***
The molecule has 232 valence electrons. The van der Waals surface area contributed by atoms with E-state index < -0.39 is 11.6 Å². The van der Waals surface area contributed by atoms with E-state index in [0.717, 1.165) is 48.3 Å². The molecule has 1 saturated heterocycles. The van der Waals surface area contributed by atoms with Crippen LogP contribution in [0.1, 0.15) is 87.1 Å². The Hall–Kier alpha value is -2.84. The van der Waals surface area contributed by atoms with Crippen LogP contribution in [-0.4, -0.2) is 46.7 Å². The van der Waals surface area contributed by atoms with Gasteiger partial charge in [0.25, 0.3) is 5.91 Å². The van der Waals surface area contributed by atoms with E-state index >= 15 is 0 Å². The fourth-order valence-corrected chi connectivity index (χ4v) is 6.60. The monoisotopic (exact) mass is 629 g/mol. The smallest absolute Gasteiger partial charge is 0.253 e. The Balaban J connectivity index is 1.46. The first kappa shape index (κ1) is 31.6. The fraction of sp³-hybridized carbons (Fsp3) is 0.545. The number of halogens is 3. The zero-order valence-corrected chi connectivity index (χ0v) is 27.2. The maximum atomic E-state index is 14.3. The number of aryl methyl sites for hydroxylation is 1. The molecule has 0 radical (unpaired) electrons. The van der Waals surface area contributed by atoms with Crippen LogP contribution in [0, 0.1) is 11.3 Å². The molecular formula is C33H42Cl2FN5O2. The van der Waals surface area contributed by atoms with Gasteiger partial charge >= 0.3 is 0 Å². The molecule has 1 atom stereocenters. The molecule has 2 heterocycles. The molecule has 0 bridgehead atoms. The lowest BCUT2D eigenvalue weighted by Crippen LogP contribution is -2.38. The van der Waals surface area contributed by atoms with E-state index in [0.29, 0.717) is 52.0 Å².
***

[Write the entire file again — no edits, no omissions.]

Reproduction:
The molecule has 232 valence electrons. The van der Waals surface area contributed by atoms with E-state index < -0.39 is 11.6 Å². The van der Waals surface area contributed by atoms with E-state index in [0.717, 1.165) is 48.3 Å². The molecule has 1 saturated heterocycles. The van der Waals surface area contributed by atoms with Crippen LogP contribution in [0.1, 0.15) is 87.1 Å². The Hall–Kier alpha value is -2.84. The van der Waals surface area contributed by atoms with Crippen LogP contribution in [-0.4, -0.2) is 46.7 Å². The van der Waals surface area contributed by atoms with Gasteiger partial charge in [0.25, 0.3) is 5.91 Å². The van der Waals surface area contributed by atoms with E-state index >= 15 is 0 Å². The fourth-order valence-corrected chi connectivity index (χ4v) is 6.60. The monoisotopic (exact) mass is 629 g/mol. The smallest absolute Gasteiger partial charge is 0.253 e. The Balaban J connectivity index is 1.46. The first kappa shape index (κ1) is 31.6. The fraction of sp³-hybridized carbons (Fsp3) is 0.545. The number of halogens is 3. The zero-order valence-corrected chi connectivity index (χ0v) is 27.2. The maximum atomic E-state index is 14.3. The number of aryl methyl sites for hydroxylation is 1. The molecule has 0 radical (unpaired) electrons. The van der Waals surface area contributed by atoms with Crippen LogP contribution in [0, 0.1) is 11.3 Å². The molecular formula is C33H42Cl2FN5O2. The van der Waals surface area contributed by atoms with Gasteiger partial charge >= 0.3 is 0 Å². The molecule has 1 atom stereocenters. The molecule has 2 heterocycles. The molecule has 0 bridgehead atoms. The lowest BCUT2D eigenvalue weighted by Crippen LogP contribution is -2.38. The van der Waals surface area contributed by atoms with E-state index in [0.29, 0.717) is 52.0 Å².